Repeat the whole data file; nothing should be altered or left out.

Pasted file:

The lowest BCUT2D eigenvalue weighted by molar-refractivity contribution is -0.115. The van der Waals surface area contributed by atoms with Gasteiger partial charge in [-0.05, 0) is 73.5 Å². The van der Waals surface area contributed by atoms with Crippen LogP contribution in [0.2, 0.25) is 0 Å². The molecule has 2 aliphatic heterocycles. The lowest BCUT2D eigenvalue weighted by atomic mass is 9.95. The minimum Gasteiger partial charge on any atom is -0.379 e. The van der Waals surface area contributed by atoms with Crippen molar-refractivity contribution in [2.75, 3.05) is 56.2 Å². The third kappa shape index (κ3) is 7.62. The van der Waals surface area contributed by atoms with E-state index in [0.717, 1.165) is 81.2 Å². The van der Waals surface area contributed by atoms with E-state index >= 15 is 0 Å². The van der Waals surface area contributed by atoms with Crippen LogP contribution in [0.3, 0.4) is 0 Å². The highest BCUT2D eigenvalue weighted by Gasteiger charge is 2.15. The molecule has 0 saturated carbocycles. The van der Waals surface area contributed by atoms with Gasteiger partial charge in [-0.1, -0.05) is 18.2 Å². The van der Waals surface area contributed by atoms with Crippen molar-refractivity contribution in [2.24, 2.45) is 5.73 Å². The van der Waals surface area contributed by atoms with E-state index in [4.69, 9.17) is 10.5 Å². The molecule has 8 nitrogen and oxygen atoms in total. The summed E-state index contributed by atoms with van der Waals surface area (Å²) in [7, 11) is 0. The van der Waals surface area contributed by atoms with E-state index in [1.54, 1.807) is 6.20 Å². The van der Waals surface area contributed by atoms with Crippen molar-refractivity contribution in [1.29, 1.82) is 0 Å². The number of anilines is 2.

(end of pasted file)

The lowest BCUT2D eigenvalue weighted by molar-refractivity contribution is -0.115. The van der Waals surface area contributed by atoms with Gasteiger partial charge in [-0.05, 0) is 73.5 Å². The van der Waals surface area contributed by atoms with Crippen LogP contribution in [0.2, 0.25) is 0 Å². The molecule has 2 aliphatic heterocycles. The lowest BCUT2D eigenvalue weighted by atomic mass is 9.95. The minimum Gasteiger partial charge on any atom is -0.379 e. The van der Waals surface area contributed by atoms with Crippen molar-refractivity contribution in [2.75, 3.05) is 56.2 Å². The third kappa shape index (κ3) is 7.62. The van der Waals surface area contributed by atoms with E-state index in [0.717, 1.165) is 81.2 Å². The van der Waals surface area contributed by atoms with E-state index >= 15 is 0 Å². The van der Waals surface area contributed by atoms with Crippen LogP contribution in [0.3, 0.4) is 0 Å². The highest BCUT2D eigenvalue weighted by Gasteiger charge is 2.15. The molecule has 0 saturated carbocycles. The van der Waals surface area contributed by atoms with Gasteiger partial charge in [-0.1, -0.05) is 18.2 Å². The van der Waals surface area contributed by atoms with Crippen molar-refractivity contribution in [2.24, 2.45) is 5.73 Å². The van der Waals surface area contributed by atoms with E-state index in [4.69, 9.17) is 10.5 Å². The molecule has 8 nitrogen and oxygen atoms in total. The summed E-state index contributed by atoms with van der Waals surface area (Å²) in [7, 11) is 0. The van der Waals surface area contributed by atoms with E-state index in [1.54, 1.807) is 6.20 Å². The van der Waals surface area contributed by atoms with Crippen molar-refractivity contribution in [1.29, 1.82) is 0 Å². The number of anilines is 2.